Leon F. Litwack has assembled a massive book, Trouble in Mind, that will take the reader through the entire life of African Americans living under the Jim Crow laws in the South. All the stories are taken from original sources that allow the authentic voices of the African Americans to heard whether in protest, agony, prayer, sadness, sympathy, anger, or the range of other emotions pouring out from this book and their stories. Many of the voices recur throughout the book and become very familiar to the reader. The book is designed so as to take the reader from childhood under Jim Crow until death and having those familiar voices appearing throughout the book does add a horrifying element of the seeing how the Jim Crow laws and racial attitudes in the South were all encompassing and affected a person's entire life. It does help if the reader has a familiarity with the history of this period to truly understand the stories in this book. It is a fine work that allows the voices of African Americans to speak out about the times they lived through.
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Format: Hardcover
Very few non-fiction books ever written in this country have been as astonishing,as factually solid, and as thoroughly disturbing. To read a book like this is to understand that there is something basically wrong with the way we have all been taught history. It isn't simply that we have never learned the entire history of segregation, of Jim Crow law, of lynchings, of post-Reconstruction (although we certainly haven't.) It's that our understanding of history has been sanitized beyond all recognition or resemblance to its true state. History as taught in schools is *perhaps* (and this is really being generous) comparable to five or six degrees ripped from a three hundred and sixty degree circle. Every once in a while, a book like one of Leon Litwack's comes along, and adds a liberal helping of degrees to our historical plates.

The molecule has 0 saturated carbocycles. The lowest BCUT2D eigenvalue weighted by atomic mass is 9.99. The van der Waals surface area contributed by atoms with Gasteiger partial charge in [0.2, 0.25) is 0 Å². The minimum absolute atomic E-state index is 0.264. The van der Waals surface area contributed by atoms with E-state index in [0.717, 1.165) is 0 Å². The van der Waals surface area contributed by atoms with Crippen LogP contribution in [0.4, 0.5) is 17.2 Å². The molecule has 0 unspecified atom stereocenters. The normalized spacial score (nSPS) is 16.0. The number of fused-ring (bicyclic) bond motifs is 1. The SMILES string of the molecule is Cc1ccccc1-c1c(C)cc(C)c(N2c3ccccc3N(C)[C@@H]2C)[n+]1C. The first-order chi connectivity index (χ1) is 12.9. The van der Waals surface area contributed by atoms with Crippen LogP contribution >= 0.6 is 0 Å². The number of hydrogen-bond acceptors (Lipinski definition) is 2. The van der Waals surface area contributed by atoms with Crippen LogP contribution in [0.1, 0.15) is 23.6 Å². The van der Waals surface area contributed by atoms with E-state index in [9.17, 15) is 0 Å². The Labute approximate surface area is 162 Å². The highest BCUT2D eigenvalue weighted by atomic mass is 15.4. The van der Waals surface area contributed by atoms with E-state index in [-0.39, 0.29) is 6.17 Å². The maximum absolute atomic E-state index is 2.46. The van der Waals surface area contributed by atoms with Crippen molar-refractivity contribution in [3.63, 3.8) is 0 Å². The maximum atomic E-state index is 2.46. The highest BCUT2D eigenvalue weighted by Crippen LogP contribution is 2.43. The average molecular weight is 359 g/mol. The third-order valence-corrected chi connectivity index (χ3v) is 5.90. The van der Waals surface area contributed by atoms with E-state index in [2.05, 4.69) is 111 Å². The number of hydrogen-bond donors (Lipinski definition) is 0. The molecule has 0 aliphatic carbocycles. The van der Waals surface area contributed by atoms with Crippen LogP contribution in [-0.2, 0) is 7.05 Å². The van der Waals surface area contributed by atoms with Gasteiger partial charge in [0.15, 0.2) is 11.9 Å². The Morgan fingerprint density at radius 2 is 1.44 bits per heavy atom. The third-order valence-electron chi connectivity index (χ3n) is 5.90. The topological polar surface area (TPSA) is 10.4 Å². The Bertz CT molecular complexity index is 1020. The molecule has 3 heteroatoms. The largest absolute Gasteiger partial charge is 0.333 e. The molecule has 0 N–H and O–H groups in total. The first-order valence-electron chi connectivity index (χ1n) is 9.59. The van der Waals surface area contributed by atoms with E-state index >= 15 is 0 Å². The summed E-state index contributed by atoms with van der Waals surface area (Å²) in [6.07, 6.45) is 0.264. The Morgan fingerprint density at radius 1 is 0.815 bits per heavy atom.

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By MysteryMan on September 11, 2005
Format: Paperback
This is an excellent book on learning what life was like for African American's during the Jim Crow era during the early twentieth century. Litwalk uses extensive excerpts from Afican American's living at the time enabling him to interpret very little. Litwack makes it very clear in the Preface what the purpose of writing this book is. The purpose of writing this book is to help readers understand that even though the Civil War ended in 1865 blacks condition was anything but equal to whites in the South, especially after reconstruction. Litwack says: "What the white South lost in the battlefields of Civil War and during Reconstruction, it would largely retake in the late nineteenth and early twentieth century...a new generation of black Southerners shared with survivors of enslavement a sharply prescribed and deteriorating